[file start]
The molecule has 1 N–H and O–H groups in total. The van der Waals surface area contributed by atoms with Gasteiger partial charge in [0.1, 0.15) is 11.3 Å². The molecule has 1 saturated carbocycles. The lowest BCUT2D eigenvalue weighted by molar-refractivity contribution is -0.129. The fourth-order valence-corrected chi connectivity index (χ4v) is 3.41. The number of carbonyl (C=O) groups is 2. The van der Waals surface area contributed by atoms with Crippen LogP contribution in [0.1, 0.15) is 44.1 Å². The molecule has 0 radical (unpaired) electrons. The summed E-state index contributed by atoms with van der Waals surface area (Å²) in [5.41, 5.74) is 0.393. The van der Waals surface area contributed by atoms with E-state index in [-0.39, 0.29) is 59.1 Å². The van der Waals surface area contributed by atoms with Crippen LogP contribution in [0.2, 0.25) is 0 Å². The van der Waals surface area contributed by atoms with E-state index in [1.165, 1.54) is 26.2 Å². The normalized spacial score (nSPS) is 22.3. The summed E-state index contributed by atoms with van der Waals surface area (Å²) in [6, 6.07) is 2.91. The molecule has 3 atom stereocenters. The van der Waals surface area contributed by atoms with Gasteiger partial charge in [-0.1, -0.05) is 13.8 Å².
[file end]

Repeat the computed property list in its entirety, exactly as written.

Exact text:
The molecule has 1 N–H and O–H groups in total. The van der Waals surface area contributed by atoms with Gasteiger partial charge in [0.1, 0.15) is 11.3 Å². The molecule has 1 saturated carbocycles. The lowest BCUT2D eigenvalue weighted by molar-refractivity contribution is -0.129. The fourth-order valence-corrected chi connectivity index (χ4v) is 3.41. The number of carbonyl (C=O) groups is 2. The van der Waals surface area contributed by atoms with Crippen LogP contribution in [0.1, 0.15) is 44.1 Å². The molecule has 0 radical (unpaired) electrons. The summed E-state index contributed by atoms with van der Waals surface area (Å²) in [5.41, 5.74) is 0.393. The van der Waals surface area contributed by atoms with E-state index in [-0.39, 0.29) is 59.1 Å². The van der Waals surface area contributed by atoms with Crippen LogP contribution in [0.2, 0.25) is 0 Å². The van der Waals surface area contributed by atoms with E-state index in [1.165, 1.54) is 26.2 Å². The normalized spacial score (nSPS) is 22.3. The summed E-state index contributed by atoms with van der Waals surface area (Å²) in [6, 6.07) is 2.91. The molecule has 3 atom stereocenters. The van der Waals surface area contributed by atoms with Gasteiger partial charge in [-0.1, -0.05) is 13.8 Å².